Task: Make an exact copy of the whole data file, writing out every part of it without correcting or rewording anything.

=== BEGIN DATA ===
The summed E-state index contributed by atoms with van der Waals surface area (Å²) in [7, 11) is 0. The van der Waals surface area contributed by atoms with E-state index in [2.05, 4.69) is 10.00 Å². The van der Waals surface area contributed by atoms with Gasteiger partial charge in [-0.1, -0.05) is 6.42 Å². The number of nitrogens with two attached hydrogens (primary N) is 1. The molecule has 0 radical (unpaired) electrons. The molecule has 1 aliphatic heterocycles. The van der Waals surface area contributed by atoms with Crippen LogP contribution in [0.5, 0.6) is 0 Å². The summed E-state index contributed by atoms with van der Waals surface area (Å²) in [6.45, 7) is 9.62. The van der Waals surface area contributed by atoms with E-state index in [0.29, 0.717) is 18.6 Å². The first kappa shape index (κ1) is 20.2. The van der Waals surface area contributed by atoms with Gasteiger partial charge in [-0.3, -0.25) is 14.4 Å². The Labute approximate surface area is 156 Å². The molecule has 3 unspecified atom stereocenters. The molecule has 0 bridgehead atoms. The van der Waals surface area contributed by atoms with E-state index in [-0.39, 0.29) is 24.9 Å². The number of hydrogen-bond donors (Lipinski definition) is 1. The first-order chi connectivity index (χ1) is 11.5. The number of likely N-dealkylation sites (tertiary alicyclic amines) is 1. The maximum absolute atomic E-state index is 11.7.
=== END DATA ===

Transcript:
The summed E-state index contributed by atoms with van der Waals surface area (Å²) in [7, 11) is 0. The van der Waals surface area contributed by atoms with E-state index in [2.05, 4.69) is 10.00 Å². The van der Waals surface area contributed by atoms with Gasteiger partial charge in [-0.1, -0.05) is 6.42 Å². The number of nitrogens with two attached hydrogens (primary N) is 1. The molecule has 0 radical (unpaired) electrons. The molecule has 1 aliphatic heterocycles. The van der Waals surface area contributed by atoms with Crippen LogP contribution in [0.5, 0.6) is 0 Å². The summed E-state index contributed by atoms with van der Waals surface area (Å²) in [6.45, 7) is 9.62. The van der Waals surface area contributed by atoms with E-state index in [0.29, 0.717) is 18.6 Å². The first kappa shape index (κ1) is 20.2. The van der Waals surface area contributed by atoms with Gasteiger partial charge in [-0.3, -0.25) is 14.4 Å². The Labute approximate surface area is 156 Å². The molecule has 3 unspecified atom stereocenters. The molecule has 0 bridgehead atoms. The van der Waals surface area contributed by atoms with E-state index in [-0.39, 0.29) is 24.9 Å². The number of hydrogen-bond donors (Lipinski definition) is 1. The first-order chi connectivity index (χ1) is 11.5. The number of likely N-dealkylation sites (tertiary alicyclic amines) is 1. The maximum absolute atomic E-state index is 11.7.